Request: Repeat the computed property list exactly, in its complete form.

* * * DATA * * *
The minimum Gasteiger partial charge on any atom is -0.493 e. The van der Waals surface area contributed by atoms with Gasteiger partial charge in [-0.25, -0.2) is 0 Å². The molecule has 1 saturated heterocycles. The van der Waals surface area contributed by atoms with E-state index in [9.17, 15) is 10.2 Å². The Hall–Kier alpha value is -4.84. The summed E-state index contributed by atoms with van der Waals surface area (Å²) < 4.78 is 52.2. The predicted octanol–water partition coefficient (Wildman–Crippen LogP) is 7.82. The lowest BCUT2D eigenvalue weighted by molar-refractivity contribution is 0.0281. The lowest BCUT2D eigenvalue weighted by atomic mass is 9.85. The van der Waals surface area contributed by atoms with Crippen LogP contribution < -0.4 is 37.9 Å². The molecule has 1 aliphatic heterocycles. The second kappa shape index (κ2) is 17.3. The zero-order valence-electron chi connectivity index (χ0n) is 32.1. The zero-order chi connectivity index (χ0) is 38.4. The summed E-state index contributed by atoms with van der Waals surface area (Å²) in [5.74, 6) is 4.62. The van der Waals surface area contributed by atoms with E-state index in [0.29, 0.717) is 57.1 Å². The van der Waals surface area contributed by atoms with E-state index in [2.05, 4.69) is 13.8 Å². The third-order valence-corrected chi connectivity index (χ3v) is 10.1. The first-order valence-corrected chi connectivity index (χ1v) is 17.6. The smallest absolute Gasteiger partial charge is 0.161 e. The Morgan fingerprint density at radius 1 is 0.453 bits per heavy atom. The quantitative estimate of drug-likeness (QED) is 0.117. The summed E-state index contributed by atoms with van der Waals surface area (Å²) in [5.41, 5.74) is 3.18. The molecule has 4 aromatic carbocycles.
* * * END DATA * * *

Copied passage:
The minimum Gasteiger partial charge on any atom is -0.493 e. The van der Waals surface area contributed by atoms with Gasteiger partial charge in [-0.25, -0.2) is 0 Å². The molecule has 1 saturated heterocycles. The van der Waals surface area contributed by atoms with E-state index in [9.17, 15) is 10.2 Å². The Hall–Kier alpha value is -4.84. The summed E-state index contributed by atoms with van der Waals surface area (Å²) < 4.78 is 52.2. The predicted octanol–water partition coefficient (Wildman–Crippen LogP) is 7.82. The lowest BCUT2D eigenvalue weighted by molar-refractivity contribution is 0.0281. The lowest BCUT2D eigenvalue weighted by atomic mass is 9.85. The van der Waals surface area contributed by atoms with Crippen LogP contribution < -0.4 is 37.9 Å². The molecule has 1 aliphatic heterocycles. The second kappa shape index (κ2) is 17.3. The zero-order valence-electron chi connectivity index (χ0n) is 32.1. The zero-order chi connectivity index (χ0) is 38.4. The summed E-state index contributed by atoms with van der Waals surface area (Å²) in [5.74, 6) is 4.62. The van der Waals surface area contributed by atoms with E-state index in [0.29, 0.717) is 57.1 Å². The van der Waals surface area contributed by atoms with E-state index in [2.05, 4.69) is 13.8 Å². The third-order valence-corrected chi connectivity index (χ3v) is 10.1. The first-order valence-corrected chi connectivity index (χ1v) is 17.6. The smallest absolute Gasteiger partial charge is 0.161 e. The Morgan fingerprint density at radius 1 is 0.453 bits per heavy atom. The quantitative estimate of drug-likeness (QED) is 0.117. The summed E-state index contributed by atoms with van der Waals surface area (Å²) in [5.41, 5.74) is 3.18. The molecule has 4 aromatic carbocycles.